You can click "Add {match type}" to build a list of the keywords you want, but this won't keep your search volume data. So make sure you're looking at the data you want to keep (the columns that are relevant), then click download {option} (text, .CSV):

Then delete the keywords you don't want from there. For this reason, I suggest keeping your keyword lists tightly focused so they're easier to work with and make decisions from, rather than every single keyword that might apply to your site (choose a category or a line of products). You could paste the data into one big spreadsheet if you want (a worksheet for every group of keywords). If you know of a more efficient way, please leave us a comment.

Applying Keyword Research

Now we're ready to apply this data to various marketing activities. These are just examples, not exhaustive applications for each activity.


If you're researching for PPC and you sort by advertiser competition (click twice to get low-high), you may spot a decent volume keyword that's relatively cheap, like "learning express toys." If you don't carry that product (and you don't because it's a competing toy store), you'll want to make sure you add "express" to your negative keyword list (if you use broad match).

Come back tomorrow, we'll cover negative keyword research in more depth.

SEO and Site Usability

Sometimes there are two ways to describe the same thing. What are customers more likely to think of - "educational toys" or "learning toys"? "Educational games" or "learning games"?

You could take a wild guess, but keyword research will give you better insight. If you sort by "Approx. Average Search Volume" (not last month's searches but average monthly search), you can compare synonyms:

  • Applying keyword research to categorization and navigation labels

In this case, a toy retailer would do well to use "Learning Toys" and "Educational Games" as text links in navigation menus. Not only does it give an SEO boost to those category pages, but also has a better chance of being spotted by a customer who's scanning the page looking for that keyword she typed in the search engine to get to the site.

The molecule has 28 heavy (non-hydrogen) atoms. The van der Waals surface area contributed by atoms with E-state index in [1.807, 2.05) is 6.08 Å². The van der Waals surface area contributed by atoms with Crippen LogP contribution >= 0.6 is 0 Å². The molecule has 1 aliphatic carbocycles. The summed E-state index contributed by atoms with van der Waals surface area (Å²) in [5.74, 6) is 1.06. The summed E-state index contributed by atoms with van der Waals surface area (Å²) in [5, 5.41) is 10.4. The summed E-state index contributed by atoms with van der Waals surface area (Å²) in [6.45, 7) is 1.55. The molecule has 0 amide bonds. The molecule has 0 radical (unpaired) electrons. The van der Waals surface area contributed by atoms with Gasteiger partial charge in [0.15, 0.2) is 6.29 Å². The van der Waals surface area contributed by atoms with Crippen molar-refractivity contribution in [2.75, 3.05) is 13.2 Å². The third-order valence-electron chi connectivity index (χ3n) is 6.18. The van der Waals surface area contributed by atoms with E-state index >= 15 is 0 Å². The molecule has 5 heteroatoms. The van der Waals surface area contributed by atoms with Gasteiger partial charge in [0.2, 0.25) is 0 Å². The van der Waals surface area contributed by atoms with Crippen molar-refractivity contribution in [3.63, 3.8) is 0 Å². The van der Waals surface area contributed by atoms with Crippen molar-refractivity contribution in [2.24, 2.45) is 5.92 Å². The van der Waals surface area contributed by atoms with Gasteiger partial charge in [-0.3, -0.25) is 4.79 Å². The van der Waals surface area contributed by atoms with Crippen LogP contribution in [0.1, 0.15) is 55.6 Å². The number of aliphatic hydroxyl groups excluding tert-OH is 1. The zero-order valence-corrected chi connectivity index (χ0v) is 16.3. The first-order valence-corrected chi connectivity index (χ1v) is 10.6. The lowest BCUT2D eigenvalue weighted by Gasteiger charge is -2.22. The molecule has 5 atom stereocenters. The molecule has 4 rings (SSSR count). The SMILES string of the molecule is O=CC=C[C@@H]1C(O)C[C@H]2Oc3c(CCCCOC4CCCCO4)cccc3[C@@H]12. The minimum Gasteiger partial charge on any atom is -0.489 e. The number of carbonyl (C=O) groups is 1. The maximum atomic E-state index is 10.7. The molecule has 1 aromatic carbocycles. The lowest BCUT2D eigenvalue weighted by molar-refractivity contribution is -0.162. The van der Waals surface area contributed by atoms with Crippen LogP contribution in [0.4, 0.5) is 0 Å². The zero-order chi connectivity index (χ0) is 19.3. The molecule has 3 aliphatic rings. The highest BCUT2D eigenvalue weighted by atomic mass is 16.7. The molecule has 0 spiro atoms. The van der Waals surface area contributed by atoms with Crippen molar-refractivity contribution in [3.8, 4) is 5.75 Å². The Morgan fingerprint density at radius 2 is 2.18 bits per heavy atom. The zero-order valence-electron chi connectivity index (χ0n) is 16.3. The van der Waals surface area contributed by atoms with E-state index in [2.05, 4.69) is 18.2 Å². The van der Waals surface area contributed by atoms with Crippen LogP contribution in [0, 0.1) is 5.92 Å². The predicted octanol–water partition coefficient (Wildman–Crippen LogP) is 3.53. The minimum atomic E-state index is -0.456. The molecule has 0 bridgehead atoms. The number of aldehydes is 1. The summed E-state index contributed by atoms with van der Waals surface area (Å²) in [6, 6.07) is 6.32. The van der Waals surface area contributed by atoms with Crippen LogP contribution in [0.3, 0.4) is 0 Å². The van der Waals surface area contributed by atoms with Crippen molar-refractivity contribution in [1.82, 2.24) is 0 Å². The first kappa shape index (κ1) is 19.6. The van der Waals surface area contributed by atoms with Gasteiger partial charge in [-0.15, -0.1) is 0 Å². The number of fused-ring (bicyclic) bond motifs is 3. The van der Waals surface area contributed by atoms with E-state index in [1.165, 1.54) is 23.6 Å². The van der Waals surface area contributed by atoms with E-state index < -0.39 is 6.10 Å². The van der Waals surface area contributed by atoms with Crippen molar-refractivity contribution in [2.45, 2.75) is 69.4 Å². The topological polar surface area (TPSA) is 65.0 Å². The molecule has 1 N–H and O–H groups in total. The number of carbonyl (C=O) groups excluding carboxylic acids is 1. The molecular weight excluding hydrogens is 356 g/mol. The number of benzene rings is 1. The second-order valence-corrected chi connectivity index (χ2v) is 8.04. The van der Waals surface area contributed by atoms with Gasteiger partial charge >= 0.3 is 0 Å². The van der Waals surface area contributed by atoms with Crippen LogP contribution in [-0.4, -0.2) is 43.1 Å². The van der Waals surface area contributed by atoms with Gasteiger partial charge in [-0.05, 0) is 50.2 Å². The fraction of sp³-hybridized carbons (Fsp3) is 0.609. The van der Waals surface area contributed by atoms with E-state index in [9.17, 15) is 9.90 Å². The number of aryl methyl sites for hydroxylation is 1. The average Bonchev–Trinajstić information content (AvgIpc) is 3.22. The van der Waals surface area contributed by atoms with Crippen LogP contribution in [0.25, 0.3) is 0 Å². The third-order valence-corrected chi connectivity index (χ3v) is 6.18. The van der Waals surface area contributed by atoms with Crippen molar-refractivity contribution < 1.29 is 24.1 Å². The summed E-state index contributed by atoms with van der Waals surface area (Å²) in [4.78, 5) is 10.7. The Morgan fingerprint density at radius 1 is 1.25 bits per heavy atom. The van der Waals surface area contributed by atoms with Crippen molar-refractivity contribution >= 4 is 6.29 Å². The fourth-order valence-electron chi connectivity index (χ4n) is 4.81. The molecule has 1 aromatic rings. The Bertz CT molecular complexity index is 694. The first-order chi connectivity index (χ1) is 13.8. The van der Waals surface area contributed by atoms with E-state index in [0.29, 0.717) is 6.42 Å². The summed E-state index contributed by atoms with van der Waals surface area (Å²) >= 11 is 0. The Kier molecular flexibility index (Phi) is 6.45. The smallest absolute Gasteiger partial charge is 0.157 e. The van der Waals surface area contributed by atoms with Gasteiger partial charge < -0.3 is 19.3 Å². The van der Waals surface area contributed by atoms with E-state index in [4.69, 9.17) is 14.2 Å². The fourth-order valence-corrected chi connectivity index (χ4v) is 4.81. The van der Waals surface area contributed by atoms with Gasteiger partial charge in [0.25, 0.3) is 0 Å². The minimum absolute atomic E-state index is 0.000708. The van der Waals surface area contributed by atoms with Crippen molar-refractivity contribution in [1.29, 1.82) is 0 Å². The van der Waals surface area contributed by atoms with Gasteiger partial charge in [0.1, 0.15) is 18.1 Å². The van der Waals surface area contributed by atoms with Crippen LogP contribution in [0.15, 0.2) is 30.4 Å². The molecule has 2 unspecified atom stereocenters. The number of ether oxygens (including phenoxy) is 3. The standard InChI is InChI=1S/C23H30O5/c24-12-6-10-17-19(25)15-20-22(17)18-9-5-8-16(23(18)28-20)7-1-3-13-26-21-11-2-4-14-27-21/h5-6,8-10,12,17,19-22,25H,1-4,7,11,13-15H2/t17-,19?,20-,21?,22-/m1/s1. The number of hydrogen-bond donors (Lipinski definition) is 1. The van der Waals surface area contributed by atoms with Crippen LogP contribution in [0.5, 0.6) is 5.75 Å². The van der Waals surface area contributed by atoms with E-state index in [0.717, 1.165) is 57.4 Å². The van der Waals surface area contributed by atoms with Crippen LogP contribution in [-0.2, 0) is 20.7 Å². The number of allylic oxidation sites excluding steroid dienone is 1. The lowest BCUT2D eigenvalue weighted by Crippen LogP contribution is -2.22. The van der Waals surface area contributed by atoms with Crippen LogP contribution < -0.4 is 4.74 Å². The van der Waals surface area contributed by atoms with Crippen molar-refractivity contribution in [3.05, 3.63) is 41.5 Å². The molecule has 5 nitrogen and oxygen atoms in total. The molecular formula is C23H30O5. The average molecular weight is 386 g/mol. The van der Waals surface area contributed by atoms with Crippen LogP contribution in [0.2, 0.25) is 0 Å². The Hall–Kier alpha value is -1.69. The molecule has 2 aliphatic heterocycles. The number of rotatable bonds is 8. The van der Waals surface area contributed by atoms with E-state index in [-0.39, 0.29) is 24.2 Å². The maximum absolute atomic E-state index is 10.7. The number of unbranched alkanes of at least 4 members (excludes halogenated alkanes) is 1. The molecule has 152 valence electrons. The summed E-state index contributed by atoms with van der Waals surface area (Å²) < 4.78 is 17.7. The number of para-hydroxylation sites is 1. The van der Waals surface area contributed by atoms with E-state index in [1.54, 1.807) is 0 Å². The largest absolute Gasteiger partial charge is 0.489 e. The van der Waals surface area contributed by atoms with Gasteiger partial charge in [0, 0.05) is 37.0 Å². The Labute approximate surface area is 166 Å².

If you discover highly searched keywords, you may even create categories or prioritize which links appear in your menus (to keep menus manageable, some retailers will "chunk" menus into 7-9 links, with a "view all" or "more" link to see all categories).

  • Applying keyword research to merchandizing zones

Different types of products may spike in different months, so featuring them on your home page at different times of the year makes sense. You also provide the category or product page links a bit of an SEO boost by linking directly from the home page (makes it look more important in search engine's eyes).

From content on's home page

Melissa and Doug and V Smile seem to be in-demand brands - why not feature them on the home page, or in the Educational Toys or Learning Toys category? Even if your sales data shows your sales for these brands are low, it may be because you've buried them in your site and you're not attracting SEO or PPC traffic for these terms.

  • Applying keyword research to site search

You can also manually tweak your site search to make the hottest brands appear on top (as long as your site search tool allows you).

You should also pay attention to synonyms that you may not have optimized internal site search for. Perhaps you lost 50 sales last month simply because you delivered "0 results found" for "educational games" because your category is called "Learning Games."

If you use keyword tagging for products (which may create keyword optimized pages in search engines, depending on how you implement), you can tag with synonyms.

  • Other Applications

Boost your SEO by creating new content (or blog content), adding keywords to your title tags, or using keywords in "anchor text" for your internal linking and in external link building campaigns. Or use keywords and hot products in your email marketing headlines and offers. If you're really daring, register keyword domains and redirect to your site (to capture type-in-traffic) or build out niche microsites.


Despite how uber-excellent this tool is, it's not perfect. Do keep in mind: